In the meantime, a different protest was stirring just beneath the surface. Earlier that week, we’d spoken with an eviction lawyer who worked with poor, displaced people in the city, and it was he who gave us a flyer about a protest occurring in support of Rousseff. I had planned to go, but countless warnings about the violence that would likely ensue held me back. Even before the actual protest began, police were already manning the area and waiting to disperse any crowds that might gather for the pro-Rousseff protest. The distinction was striking: Sunday’s protest, in all its magnitude and excitement, could only happen because it was state-sanctioned.

It is no coincidence that most people I met in support of Rousseff are the people I met working for human rights organizations or occupying abandoned buildings downtown to protest affordable housing shortages. When I spoke with them about the politics going on in their country, I learned that they were not even necessarily pro-Rousseff—but they still took her side because they felt strongly against the impeachment. The impeachment, backed primarily by state-sanctioned events of the wealthy elite classes, would undermine the previous election in which supporters of the Workers’ Party rightfully voted in Dilma Rousseff. Albeit, the vote passed with a 51% majority—but they were able to garner enough votes for Rousseff to enter office. The poor people of Brazil do not have the massive, state-sanctioned protests of the elite classes; they aren’t granted political platforms strong enough to catch their congress’s attention. If the impeachment proceedings continue, they might undermine even the most basic right to citizenship that under-resourced communities have in a democracy: the right to vote.

Around the time of the protest on Paulista Avenue, I noticed a particular narrative weaving its way through the US media’s coverage of events—a narrative that praised the demonstration of democracy that the anti-Rousseff protests seemingly represented. The impeachment proceedings have been lauded as a way to “defend democracy” and to empower the people; The Wall Street Journal described it as a “Middle-Class Revolt” in which “the effort to impeach President Dilma Rousseff is a sign of a maturing democracy.” The political action shown by the elite classes may seem impressive, but keep in mind: the state-sanctioning of the anti-Rousseff protest demonstrates the ability and access of the wealthy, elite class to use state institutions to influence Brazilian politics in their favor, while the lack of any meaningful voice from the poorer classes, who are repeatedly silenced by the same governmental institutions that benefit those in the upper-classes, continually puts them on the losing end of many of the political decisions made by those at the top.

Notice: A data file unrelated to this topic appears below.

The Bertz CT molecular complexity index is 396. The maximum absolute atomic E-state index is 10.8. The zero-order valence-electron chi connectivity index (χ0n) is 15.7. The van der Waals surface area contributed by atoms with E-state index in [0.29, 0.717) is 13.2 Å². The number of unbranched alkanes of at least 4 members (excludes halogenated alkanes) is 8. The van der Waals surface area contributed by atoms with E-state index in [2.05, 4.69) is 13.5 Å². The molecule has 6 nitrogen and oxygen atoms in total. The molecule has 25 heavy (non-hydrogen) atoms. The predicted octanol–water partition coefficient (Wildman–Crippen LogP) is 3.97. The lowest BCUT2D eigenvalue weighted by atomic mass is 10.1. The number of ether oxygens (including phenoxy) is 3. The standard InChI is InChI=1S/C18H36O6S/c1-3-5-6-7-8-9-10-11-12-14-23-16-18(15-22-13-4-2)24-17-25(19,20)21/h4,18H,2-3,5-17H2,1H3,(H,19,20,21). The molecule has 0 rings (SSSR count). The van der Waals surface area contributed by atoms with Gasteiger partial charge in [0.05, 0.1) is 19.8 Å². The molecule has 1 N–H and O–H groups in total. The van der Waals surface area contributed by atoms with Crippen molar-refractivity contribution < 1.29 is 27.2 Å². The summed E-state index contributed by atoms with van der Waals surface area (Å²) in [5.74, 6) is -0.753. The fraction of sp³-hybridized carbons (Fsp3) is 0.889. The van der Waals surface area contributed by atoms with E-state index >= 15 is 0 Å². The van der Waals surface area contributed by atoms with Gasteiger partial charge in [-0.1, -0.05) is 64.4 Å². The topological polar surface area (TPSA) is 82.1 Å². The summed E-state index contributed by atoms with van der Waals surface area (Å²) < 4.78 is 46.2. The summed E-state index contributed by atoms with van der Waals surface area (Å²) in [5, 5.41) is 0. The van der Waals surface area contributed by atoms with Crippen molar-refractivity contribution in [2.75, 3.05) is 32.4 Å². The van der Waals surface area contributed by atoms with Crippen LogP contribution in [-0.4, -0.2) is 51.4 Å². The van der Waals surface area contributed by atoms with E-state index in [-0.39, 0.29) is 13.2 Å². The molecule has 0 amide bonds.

In a country with a strong history of military dictatorships, with the most recent ending in 1988, the threat of a political coup is not far-fetched. Rousseff herself has begun to use the language of a coup in her fight against the impeachment, but continues to be written off as hyperbolic or over-passionate. Even if this is not the beginning of a coup, the implications of this impeachment could prove tremendously harmful for the country’s poor and politically-powerless populations.

The final vote for Rousseff’s impeachment has been projected for late August. On May 12th, 55 senators voted in favor of Rousseff’s impeachment—54 votes will be required in August to remove Rouseff from office. In the meantime, the interim president Michel Temer continues to hold office with a staff consisting entirely of white men; this cabinet is the first since the 1970s in which no women hold a position. Political leaders across Latin America have expressed their disapproval of this new shift in power. Temer has already begun pushing pension and labor reform policies as members of his cabinet recover from facing their own charges related to the Petrobras oil scandal.

Featured image from The New York Times

The Noiseless End to China’s One-Child Policy

By India Gupta